books, but I have ordered them online from Barnes & Noble.
Even though I've reached the ripe old age of nearly sixty and have a master's
degree in English lit, I managed never to hear of Flora Thompson until now.
But there is a Flora Thompson website that makes it clear that she has
aficionados every bit as dedicated as any Janeite is to Austen. It has a good bit
of intriguing information. Check it out at
This television series, written primarily by Bill Gallagher, is as well-crafted as
the best of the BBC period dramas. The second season comes out on DVD on
February 16th -- mine is already ordered.
I'm pretty sure you're not staying up at night, trying desperately to remember
all the kings and queens of England in the order of their reigns.
Nor do you struggle to remember who was who in the Wars of the Roses, or just
how Stephen of Blois managed to steal the throne from Queen Matilda, or how
Henry Tudor (Henry VII) was able to make his absurd claim to the throne.
As a lifelong Anglophile, I'm afraid I'm rather proud of knowing my way through
the monarchs and having a pretty good idea of what happened in their reigns.
But I committed it all to memory before I was in my teens, and sometimes
memory plays me false.
If you share my affliction, then the book Kings and Queens of England and
Scotland is for you. Each brief bio leaves out much -- but what it includes is
quite helpful. The most important part of each is "Events of the Reign," full of
good reminders to help you keep English history straight.
And, just in case you're wondering, I can also recite all the U.S. presidents in
order, with the years of their presidency and the main events during their
terms in office.
(I didn't learn it as early as I did the English king list, but I started feeling
guilty as an American, and so I even managed to get straight that wasteland of
largely forgettable presidents between Jackson and Lincoln. If you actually
know something about each one, they aren't so forgettable after all.)
Perhaps this all seems like a colossal waste of time, but these lists are the
skeletons on which one can hang the whole body of English or American
history. Rote memorization is vastly underrated -- these lists are as useful in
understanding history as memorizing the multiplication tables or the periodic
table of elements is to arithmetic or chemistry.
Trader Joe's products are not all perfect -- for instance, their refried beans are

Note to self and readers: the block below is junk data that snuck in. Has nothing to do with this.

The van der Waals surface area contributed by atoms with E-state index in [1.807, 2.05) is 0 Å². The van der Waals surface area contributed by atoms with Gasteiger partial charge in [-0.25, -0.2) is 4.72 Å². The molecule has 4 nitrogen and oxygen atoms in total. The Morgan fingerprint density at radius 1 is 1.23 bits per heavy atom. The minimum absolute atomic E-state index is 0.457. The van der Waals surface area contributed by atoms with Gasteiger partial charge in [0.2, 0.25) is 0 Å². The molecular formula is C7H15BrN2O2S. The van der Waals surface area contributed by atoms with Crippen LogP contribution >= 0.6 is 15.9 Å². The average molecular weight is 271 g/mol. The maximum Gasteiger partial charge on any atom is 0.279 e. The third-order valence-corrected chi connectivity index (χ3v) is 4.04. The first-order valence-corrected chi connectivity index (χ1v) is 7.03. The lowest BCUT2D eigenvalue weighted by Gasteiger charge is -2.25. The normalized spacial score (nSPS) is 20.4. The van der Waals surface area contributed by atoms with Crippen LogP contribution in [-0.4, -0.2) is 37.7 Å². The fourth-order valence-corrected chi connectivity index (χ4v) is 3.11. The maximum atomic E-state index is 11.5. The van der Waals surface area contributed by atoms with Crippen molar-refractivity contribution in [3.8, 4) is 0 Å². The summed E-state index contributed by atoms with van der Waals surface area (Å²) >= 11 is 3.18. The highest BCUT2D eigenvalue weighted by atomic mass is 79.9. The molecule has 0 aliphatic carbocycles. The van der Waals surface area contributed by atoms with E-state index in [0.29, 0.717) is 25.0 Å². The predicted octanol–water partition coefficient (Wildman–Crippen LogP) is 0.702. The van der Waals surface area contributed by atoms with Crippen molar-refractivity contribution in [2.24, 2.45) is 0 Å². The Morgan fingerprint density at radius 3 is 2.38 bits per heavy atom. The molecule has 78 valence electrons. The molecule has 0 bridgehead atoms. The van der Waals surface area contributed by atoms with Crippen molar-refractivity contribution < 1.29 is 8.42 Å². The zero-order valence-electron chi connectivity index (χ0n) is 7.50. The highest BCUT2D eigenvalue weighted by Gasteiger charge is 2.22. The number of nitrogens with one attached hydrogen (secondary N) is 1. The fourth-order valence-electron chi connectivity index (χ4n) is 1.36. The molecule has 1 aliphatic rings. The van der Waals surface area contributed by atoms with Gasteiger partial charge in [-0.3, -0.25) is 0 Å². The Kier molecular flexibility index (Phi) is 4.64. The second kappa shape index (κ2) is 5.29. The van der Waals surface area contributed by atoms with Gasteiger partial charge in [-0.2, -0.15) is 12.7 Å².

nothing special. But their "Fully Cooked Roast Beef Hash" is worth driving to
a Trader Joe's. It's made in Brazil, which means it contains Brazilian beef --
better than any I've had in America, thanks, and rivaled only by Kobe beef from
Japan. It takes very little time to fry up, stores well, and it's simply the best
hash I've ever had.
The very fact that I just reviewed hash suggests that perhaps I don't qualify as
a genuine "food snob," but I still enjoyed reading through The Food Snob's
Dictionary, by David Kamp and Marion Rosenfeld.
Written with a great deal of self-deprecating humor and irony, it has definitions
Salsify. Confusingly named vegetable whose long, parsnip-like root is said to
taste like an oyster when cooked but doesn't really. Correctly pronounced
"SAL-si-fee," especially by Snobs who enjoy perplexing nouns that sound like
And I learned a few things. I long ago got used to the idea that Haagen Dazs is
actually a completely American product -- the foreign name is just to make us
think we're getting something exotic.
Well, I was certainly disappointed to discover the Scharffen Berger chocolates
are actually a product of San Francisco -- and not only that, the company's
been bought by Hershey.
But that knowledge doesn't change the fact that it's really good stuff.
And it's fun to watch the authors out-snob the snobs, as in this definition:
Dirty Girl Produce. Fruit and vegetable suppplier whose wares, grown on a
tiny farm in Santa Cruz, California, have been adjudged groovy by the Bay Area
food mafia, and, therefore, by the greater Snob firmament. Founded in 1994
by two charismatic young surfer chicks, Ali Edwards and Jane Freedman, Dirty
Girl is now owned and operated by a charismatic young surfer dude, Joe
If these definitions -- both the style and the substance of them -- sound good
to you, then this is a book you need.
Otherwise, get back to buying those familiar brand names on the grocery store
shelves. You're doing just fine.
I hate to say it, because it's not that long ago that I first discovered M.C.
Beaton's Hamish Macbeth mystery series, but ... having read the whole run of
them, I must report that the most recent ones are barely worth reading.